“We are all in a state of shocked disbelief here in Melbourne at the tragic loss of one of the giants in the global fight against AIDS and HIV,” ANDREW ZOLOPA,  professor of medicine at Stanford, told RUTHANN RICHTER, director of media relations at the School of Medicine, in an e-mail from the conference site.  “I have known Joep Lange for more than 25 years – he was a friend and a colleague.  Joep was one of the early leaders in our field to push for expanded treatment around the globe – and in particular treatment for Africa and Asia… The world has lost a major figure who did so much good in his quiet but determined manner.  I am shocked by this senseless act of violence. What a terrible tragedy.”

DAVID KATZENSTEIN, also an HIV specialist at Stanford, learned of the death while in Zimbabwe, where he has a longstanding project on preventing transmission of HIV from mother to child. He said Lange, a friend and mentor, had been a “tireless advocate for better treatment for people living with HIV in resource-limited settings. He was universally respected and frequently honored as a real pioneer in early AIDS prevention and treatment.” In 2001, Lange founded the PharmAccess Foundation, a nonprofit organization based in Amsterdam, which aims to improve access to HIV therapy in developing countries. He continued to direct the group until his death.

Lange served as president of the International AIDS Society from 2002 to 2004 and had been a consultant to the World Health Organization, the federal Centers for Disease Control and Prevention and the National Institutes of Health. He led several important clinical trials in Europe, Asia and Africa and played a key role in many NIH-sponsored studies, said Katzenstein, a professor of medicine.

“He was a gentle, thoughtful and caring physician-scientist with a keen sense of humor and a quick and gentle wit. He was constantly absorbing, teaching and thinking about the human (and primate) condition and psychology,” Katzenstein told Richter. “He was much loved and will be sorely missed.

Richter wrote the original post in the Medical School’s SCOPE blog.

 

Chiney and Nneka Ogwumike make history as first sisters to participate in WNBA All-Star Game

July 18th, 2014

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Former Stanford stars CHINEY and NNEKA OGWUMIKE became the first pair of sisters ever selected to participate in the WNBA All-Star Game, which takes place Saturday, July 19, in Phoenix. Chiney, ’14, will be a reserve for the East, while Nneka, ’12, will come off the bench for the West.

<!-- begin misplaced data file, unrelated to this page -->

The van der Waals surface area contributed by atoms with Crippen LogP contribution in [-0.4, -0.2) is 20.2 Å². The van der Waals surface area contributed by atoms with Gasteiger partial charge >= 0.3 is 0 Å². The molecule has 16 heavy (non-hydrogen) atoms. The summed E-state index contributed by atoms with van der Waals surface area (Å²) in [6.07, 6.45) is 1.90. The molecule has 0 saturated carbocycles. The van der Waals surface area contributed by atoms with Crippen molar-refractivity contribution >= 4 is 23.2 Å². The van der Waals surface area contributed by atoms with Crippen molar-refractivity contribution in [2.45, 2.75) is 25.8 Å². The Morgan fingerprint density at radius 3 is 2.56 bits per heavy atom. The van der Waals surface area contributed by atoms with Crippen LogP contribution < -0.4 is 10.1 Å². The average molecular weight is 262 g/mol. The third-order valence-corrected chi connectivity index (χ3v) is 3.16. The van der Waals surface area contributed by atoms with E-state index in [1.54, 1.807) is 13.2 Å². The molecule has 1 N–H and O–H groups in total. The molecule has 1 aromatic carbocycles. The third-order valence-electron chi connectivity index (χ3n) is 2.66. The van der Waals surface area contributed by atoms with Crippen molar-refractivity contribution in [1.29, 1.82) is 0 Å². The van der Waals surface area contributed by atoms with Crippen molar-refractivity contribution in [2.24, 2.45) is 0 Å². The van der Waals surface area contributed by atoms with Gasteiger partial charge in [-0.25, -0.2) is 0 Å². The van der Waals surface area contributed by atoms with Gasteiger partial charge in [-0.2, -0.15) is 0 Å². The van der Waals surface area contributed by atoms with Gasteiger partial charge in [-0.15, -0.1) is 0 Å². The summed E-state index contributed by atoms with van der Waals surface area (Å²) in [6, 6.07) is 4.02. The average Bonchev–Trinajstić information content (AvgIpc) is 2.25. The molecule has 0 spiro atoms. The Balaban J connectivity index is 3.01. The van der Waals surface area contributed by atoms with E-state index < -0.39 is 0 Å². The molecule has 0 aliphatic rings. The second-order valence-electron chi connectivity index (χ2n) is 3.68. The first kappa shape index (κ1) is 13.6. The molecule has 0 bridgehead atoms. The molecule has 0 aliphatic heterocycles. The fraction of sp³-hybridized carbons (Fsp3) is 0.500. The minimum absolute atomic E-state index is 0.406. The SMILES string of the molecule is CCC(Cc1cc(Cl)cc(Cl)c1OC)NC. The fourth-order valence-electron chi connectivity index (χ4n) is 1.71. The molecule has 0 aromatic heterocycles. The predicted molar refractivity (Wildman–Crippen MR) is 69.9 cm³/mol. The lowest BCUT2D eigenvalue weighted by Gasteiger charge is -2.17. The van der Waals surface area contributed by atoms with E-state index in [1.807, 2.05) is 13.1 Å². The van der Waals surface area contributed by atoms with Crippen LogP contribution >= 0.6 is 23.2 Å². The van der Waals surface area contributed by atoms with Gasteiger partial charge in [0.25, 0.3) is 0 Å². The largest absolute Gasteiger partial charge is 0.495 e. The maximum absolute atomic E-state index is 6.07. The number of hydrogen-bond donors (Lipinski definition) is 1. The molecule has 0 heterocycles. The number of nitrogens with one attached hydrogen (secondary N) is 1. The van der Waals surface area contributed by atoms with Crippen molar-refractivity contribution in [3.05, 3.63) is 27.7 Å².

The sisters continue to make history after becoming only the second set of siblings selected No. 1 overall in an American professional sports draft. Nneka was taken with the top pick in the 2012 draft by the Los Angeles Sparks, before Chiney went No. 1 to the Connecticut Sun earlier this year. Chiney’s all-star selection in her rookie season comes during Nneka’s second all-star-worthy season and third year in the league overall.

Nneka is averaging 14.8 points per game, a career high, and grabbing 7.5 rebounds per game for the Sparks to rank 13th in the league in both categories. She has started all 20 games so far in 2014 and 87 of 88 during her three years in Los Angeles.

Chiney ranks in the top 10 in scoring (8th, 15.4 points per game), rebounding (7th, 8.4 per game) and blocks (6th, 1.2 per game) in the WNBA. She leads the league in offensive rebounds with 86 on her way to nine double-doubles, good for second-best in the league. She has scored in double figures in all but one game this season, including a 25-point, 10-rebound outburst at Minnesota in her second career game.

Reserves were chosen by the WNBA’s 12 head coaches. Coaches were not permitted to vote for players on their own team. They selected reserves by voting for six players within their own conference, including two guards, three frontcourt players and one player regardless of position.

Saturday’s WNBA All-Star Game at US Airways Center in Phoenix will be nationally televised on ESPN, with tip-off at 12:30 p.m. PT.

Read more on the Athletics website.

 

Our war on food: Stanford lecturer Maya Adam offers a prescription for making peace

July 17th, 2014

MAYA ADAM is a medical doctor who has taught at Stanford since 2009. Her courses on child health and nutrition are offered through the Program in Human Biology. At TEDxStanford in May, she talked about our unhealthy relationship with food.

Cardinal football players grab attention

July 16th, 2014

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Stanford players continue to be named to watch lists for a host of annual football awards including senior TY MONTGOMERY, above, who on Tuesday was selected to the list for the Bilentnikoff Award, which recognizes the outstanding receiver in college football. Montgomery has previously been named to watch lists for the Maxwell Award (player of the year) and the Hornung Award (most versatile).